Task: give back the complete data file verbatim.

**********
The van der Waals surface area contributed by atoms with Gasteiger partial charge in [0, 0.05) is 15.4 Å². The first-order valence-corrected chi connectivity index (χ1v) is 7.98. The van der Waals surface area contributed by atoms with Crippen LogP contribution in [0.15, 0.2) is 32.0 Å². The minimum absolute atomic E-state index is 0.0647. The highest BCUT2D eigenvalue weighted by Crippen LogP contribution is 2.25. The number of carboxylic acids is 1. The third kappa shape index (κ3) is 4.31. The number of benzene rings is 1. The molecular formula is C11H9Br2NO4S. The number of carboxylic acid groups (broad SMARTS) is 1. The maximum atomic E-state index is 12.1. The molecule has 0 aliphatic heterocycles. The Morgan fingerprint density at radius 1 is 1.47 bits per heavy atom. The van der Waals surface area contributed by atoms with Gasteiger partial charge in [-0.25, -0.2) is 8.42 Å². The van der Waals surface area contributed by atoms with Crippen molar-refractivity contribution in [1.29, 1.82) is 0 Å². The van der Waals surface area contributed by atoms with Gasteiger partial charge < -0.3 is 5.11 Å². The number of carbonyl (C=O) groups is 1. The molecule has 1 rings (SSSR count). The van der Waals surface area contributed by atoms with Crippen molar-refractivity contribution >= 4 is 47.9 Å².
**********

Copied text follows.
The van der Waals surface area contributed by atoms with Gasteiger partial charge in [0, 0.05) is 15.4 Å². The first-order valence-corrected chi connectivity index (χ1v) is 7.98. The van der Waals surface area contributed by atoms with Crippen LogP contribution in [0.15, 0.2) is 32.0 Å². The minimum absolute atomic E-state index is 0.0647. The highest BCUT2D eigenvalue weighted by Crippen LogP contribution is 2.25. The number of carboxylic acids is 1. The third kappa shape index (κ3) is 4.31. The number of benzene rings is 1. The molecular formula is C11H9Br2NO4S. The number of carboxylic acid groups (broad SMARTS) is 1. The maximum atomic E-state index is 12.1. The molecule has 0 aliphatic heterocycles. The Morgan fingerprint density at radius 1 is 1.47 bits per heavy atom. The van der Waals surface area contributed by atoms with Gasteiger partial charge in [-0.25, -0.2) is 8.42 Å². The van der Waals surface area contributed by atoms with Crippen molar-refractivity contribution in [1.29, 1.82) is 0 Å². The van der Waals surface area contributed by atoms with Gasteiger partial charge < -0.3 is 5.11 Å². The number of carbonyl (C=O) groups is 1. The molecule has 1 rings (SSSR count). The van der Waals surface area contributed by atoms with Crippen molar-refractivity contribution >= 4 is 47.9 Å².